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A battle won, but a victory?
Promoting dependency is the Democratic Party's vocation. The party knows that almost all entitlements are forever, and those that are not -- e.g., the lifetime eligibility for welfare, repealed in 1996 -- are not for the middle class. Democrats believe, plausibly, that middle-class entitlements are instantly addictive and, because there is no known detoxification, that class, when facing future choices between trimming entitlements or increasing taxes, will choose the latter. The taxes will disproportionately burden high earners, thereby tightening the noose of society's dependency on government for investments and job-creation.
Politics in a democracy is transactional: Politicians seek votes by promising to do things for voters, who seek promises in exchange for their votes. Because logrolling is how legislative coalitions are cobbled together in a continental nation, the auction by which reluctant House Democrats were purchased has been disillusioning only to sentimentalists with illusions about society's stock of disinterestedness.
Besides, some of the transactions were almost gorgeous: Government policy having helped make water scarce in California's Central Valley, the party of expanding government secured two votes by increasing rations of the scarcity. Thus did one dependency lubricate legislation that establishes others.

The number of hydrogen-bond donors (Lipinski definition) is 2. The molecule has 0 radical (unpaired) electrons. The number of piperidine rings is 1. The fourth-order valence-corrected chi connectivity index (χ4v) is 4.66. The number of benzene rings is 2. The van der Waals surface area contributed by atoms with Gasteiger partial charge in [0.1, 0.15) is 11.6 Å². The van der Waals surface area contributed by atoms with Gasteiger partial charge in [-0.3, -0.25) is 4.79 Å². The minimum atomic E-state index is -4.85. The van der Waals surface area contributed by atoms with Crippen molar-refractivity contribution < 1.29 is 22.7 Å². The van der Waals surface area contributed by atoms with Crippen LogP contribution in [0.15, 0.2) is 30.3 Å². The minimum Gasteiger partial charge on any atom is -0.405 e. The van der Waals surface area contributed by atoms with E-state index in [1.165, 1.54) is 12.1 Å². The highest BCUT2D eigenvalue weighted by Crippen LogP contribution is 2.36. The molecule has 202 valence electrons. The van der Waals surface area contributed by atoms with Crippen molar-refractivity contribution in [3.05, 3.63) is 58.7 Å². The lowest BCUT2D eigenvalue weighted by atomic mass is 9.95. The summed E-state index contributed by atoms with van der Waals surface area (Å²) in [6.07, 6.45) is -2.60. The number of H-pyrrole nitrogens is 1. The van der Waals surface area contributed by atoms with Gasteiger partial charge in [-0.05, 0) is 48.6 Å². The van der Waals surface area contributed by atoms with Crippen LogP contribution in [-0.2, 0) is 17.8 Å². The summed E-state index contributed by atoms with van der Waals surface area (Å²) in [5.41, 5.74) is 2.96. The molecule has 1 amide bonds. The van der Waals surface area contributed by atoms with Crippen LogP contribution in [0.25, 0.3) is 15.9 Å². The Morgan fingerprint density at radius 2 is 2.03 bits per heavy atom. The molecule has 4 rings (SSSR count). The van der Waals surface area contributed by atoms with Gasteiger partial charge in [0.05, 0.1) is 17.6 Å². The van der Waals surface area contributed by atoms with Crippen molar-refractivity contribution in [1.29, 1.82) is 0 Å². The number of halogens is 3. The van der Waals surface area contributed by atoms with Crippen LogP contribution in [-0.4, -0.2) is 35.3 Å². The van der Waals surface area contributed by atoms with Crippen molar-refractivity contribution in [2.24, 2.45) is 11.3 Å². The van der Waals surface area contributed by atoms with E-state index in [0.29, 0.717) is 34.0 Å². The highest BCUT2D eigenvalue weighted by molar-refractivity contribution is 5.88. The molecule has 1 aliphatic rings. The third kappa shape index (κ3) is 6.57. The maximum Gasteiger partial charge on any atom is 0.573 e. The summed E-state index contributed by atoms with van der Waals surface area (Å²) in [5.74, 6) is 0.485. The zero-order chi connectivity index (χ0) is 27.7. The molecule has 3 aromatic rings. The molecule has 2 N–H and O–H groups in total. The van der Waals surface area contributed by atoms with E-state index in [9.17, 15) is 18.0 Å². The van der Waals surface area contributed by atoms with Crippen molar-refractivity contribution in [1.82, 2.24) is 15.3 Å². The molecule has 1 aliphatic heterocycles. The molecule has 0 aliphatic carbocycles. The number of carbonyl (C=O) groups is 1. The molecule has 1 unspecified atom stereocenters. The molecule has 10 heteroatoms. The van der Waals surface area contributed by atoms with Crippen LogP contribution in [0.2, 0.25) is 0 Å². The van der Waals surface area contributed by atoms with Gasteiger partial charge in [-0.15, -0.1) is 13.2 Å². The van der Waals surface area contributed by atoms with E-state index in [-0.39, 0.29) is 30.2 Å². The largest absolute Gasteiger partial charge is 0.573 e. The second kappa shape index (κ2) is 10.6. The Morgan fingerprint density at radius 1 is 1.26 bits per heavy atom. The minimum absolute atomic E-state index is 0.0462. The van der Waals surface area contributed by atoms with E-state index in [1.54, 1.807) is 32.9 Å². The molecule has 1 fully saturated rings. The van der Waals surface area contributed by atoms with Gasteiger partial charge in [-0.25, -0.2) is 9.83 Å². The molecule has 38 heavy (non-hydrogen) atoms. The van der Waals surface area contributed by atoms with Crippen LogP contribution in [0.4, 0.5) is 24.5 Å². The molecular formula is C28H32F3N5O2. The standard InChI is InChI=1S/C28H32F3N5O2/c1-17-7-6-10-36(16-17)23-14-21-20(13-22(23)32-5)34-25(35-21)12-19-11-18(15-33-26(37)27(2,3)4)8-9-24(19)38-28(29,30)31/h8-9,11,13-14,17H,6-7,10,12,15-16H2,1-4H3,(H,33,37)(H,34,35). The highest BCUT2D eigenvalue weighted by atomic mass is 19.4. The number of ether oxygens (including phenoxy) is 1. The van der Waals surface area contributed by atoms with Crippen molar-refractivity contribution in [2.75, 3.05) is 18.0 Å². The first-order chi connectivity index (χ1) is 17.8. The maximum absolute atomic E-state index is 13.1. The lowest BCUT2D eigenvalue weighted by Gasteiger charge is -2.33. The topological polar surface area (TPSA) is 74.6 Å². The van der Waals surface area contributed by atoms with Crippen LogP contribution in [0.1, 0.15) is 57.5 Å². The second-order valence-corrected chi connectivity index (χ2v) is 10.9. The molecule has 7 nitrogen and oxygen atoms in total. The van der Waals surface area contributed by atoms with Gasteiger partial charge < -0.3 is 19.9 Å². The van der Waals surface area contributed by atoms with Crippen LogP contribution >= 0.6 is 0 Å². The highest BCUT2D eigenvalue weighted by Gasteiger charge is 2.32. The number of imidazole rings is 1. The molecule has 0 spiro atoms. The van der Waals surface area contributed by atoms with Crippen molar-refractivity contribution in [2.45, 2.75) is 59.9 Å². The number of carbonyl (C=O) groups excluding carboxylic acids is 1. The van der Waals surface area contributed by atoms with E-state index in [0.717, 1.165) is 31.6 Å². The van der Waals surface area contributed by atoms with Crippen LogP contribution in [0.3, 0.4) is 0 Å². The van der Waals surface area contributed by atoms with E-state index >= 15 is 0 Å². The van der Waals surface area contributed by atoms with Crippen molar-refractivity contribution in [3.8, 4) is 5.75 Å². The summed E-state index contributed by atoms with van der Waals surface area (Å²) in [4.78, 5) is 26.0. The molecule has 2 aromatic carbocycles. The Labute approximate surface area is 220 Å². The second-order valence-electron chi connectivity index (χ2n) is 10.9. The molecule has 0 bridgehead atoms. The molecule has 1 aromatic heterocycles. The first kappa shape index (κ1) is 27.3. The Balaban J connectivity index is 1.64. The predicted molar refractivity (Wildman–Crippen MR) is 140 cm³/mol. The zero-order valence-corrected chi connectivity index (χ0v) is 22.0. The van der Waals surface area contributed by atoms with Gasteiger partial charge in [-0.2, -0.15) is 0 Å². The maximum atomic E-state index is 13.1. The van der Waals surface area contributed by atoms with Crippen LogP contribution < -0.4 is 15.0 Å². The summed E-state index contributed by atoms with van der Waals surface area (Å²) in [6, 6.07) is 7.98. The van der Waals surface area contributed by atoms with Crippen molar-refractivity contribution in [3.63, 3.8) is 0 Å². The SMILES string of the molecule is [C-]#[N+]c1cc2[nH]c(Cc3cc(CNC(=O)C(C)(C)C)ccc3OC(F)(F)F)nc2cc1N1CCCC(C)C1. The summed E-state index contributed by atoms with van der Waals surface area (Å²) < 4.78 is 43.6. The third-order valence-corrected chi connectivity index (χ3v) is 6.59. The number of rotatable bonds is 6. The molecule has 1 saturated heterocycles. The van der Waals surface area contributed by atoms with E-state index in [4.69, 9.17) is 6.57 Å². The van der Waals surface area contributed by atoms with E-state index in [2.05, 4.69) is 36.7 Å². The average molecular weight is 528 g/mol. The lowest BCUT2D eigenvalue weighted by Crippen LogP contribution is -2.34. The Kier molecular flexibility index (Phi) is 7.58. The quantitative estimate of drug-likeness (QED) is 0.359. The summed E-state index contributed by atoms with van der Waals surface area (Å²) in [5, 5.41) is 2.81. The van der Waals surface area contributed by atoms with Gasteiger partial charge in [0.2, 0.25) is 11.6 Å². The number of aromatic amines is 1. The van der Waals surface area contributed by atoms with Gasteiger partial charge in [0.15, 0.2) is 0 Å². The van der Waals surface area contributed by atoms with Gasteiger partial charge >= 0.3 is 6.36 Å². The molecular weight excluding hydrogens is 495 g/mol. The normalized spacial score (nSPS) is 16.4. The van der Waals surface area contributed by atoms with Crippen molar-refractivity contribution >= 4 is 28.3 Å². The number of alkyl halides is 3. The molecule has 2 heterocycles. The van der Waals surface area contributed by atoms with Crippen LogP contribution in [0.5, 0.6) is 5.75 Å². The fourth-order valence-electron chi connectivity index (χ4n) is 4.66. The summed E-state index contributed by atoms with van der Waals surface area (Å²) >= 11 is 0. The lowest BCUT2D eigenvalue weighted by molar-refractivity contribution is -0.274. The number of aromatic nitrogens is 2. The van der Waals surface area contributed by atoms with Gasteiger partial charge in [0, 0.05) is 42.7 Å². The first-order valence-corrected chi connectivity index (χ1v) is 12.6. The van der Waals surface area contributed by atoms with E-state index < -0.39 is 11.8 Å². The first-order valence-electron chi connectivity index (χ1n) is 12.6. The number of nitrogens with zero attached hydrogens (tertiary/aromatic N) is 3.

The bill is a museum of hoary artifacts from liberalism's attic. The identity politics of quasi-quotas? The secretary of health and human services "in awarding grants and contracts under this section . . . shall give preferences to entities that have a demonstrated record of . . . training individuals who are from underrepresented minority groups or disadvantaged backgrounds." And the bill creates an Advisory Council on Green, High-Performing Public School Facilities, and grants for "retrofitting necessary to increase the energy efficiency and water efficiency of public school facilities."
The public will think the health-care system is what Democrats want it to be. Dissatisfaction with it will intensify because increasingly complex systems are increasingly annoying. And because Democrats promised the implausible -- prompt and noticeable improvements in the system. Forbidding insurance companies to deny coverage to persons because of preexisting conditions, thereby making the risk pool more risky, will increase the cost of premiums. Public complaints will be smothered by more subsidies. So dependency will grow.
Seeking a silver lining? Now, perhaps, comes Thermidor.
That was the name of the month in the French Revolutionary calendar in which Robespierre fell. To historians, Thermidor denotes any era of waning political ardor. Congressional Democrats will not soon be herded into other self-wounding votes -- e.g., for a cap-and-trade carbon-rationing scheme as baroque as the health legislation. During the Democrats' health-care monomania, the nation benefited from the benign neglect of the rest of their agenda. Now the nation may benefit from the exhaustion of their appetite for more political risk.